Ideally, scientific publishing is an objective endeavor in which manuscripts are held to high standards of review to ensure accuracy and guard against conflicts of interest that could compromise a study’s trustworthiness. Yet, as Retraction Watch and occasionally other outlets document, it’s not uncommon for poor-quality, or sometimes fraudulent or nonsensical, papers to gain the imprimatur of publication in a peer-reviewed journal.
A study published today (November 23) in PLOS Biology points to potential favoritism that could be present within specific journals’ editorial procedures, allowing less-than-stellar papers through. Clinical pharmacologist Clara Locher and a team of researchers from the University of Rennes in France examined nearly 5 million papers published between 2015 and 2019 in 5,468 journals and found that while a majority of journals carried publications distributed across a large number of authors, five percent of journals had a single, highly prolific author that was responsible for at least 11 percent of the published articles in the journal. Furthermore, in a random sample of this subset of journals, the highly published author was a member of the editorial board 61 percent of the time and their papers were accepted in a median time of three weeks after submission, a much speedier rate than the typical 100+ days reported in a Nature article about studies published in Nature and PLOS ONE (no assessments of paper quality were performed). The authors of the new survey argue in their paper that more transparency is needed around journals’ editorial practices.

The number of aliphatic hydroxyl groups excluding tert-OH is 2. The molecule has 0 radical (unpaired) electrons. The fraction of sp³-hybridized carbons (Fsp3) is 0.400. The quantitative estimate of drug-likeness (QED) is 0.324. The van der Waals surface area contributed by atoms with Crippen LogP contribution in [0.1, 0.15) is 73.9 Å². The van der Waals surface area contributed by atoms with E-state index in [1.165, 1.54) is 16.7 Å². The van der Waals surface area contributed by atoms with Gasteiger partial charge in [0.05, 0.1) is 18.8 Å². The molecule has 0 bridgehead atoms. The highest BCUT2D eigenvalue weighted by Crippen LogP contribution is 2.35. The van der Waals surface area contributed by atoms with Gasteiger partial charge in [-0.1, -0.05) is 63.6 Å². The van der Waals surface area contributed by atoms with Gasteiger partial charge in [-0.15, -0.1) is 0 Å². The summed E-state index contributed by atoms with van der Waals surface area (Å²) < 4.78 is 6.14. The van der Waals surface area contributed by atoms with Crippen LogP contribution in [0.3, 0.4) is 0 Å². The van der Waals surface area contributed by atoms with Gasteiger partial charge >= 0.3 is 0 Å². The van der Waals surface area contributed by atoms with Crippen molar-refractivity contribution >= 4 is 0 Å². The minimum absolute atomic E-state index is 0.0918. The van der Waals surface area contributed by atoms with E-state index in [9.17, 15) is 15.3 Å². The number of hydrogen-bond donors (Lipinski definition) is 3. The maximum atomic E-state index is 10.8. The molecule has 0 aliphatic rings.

In an email interview with The Scientist, Locher discussed her survey and what the findings suggest about certain biomedical research journals.
The Scientist: What inspired you and your team to investigate favoritism in research publications?
Clara Locher: We started exploring favoritism in research publications following up the hydroxychloroquine saga. . . . A common thread among the first articles supporting the use of hydroxychloroquine in COVID-19 was that these articles were all published in journals where at least one author was part of the editorial board or, indeed, editors-in-chief. Furthermore, the time between submission and acceptance was unusually short while articles were below general research standards. Altogether, these elements cast doubt on the quality of the editorial process.
TS: Can you walk me through your process of assessing favoritism in publications? How did you decide what to assess regarding authorship data?
CL: Among articles supporting the use of hydroxychloroquine, a so-called meta-analysis was published in New Microbes and New Infections while the scope of this journal really does not match with therapeutic issues. So, we took a closer look at this journal and found that 35 percent of all articles were published by at least one author on the current editorial board. A value that is not expected!
Looking at other authors of the meta-analysis, we found that Didier Raoult has signed [authored] 235 of the 728 articles published in New Microbes and New Infections, making him the most prolific author of this journal. Didier Raoult is not part of the editorial board, but as the director of the Institut Hospitalo-Universitaire Méditerranée Infection, six members of the editorial board ([including] the editor-in-chief and the deputy editor-in-chief) report to him. Coincidently, Dorothy Bishop reported a similar analysis in her blogpost on the field of psychology. These convergent analyses led us to consider the ‘percentage of papers by the most prolific author’ as a potential warning to identify journals that are suspected of dubious editorial practice.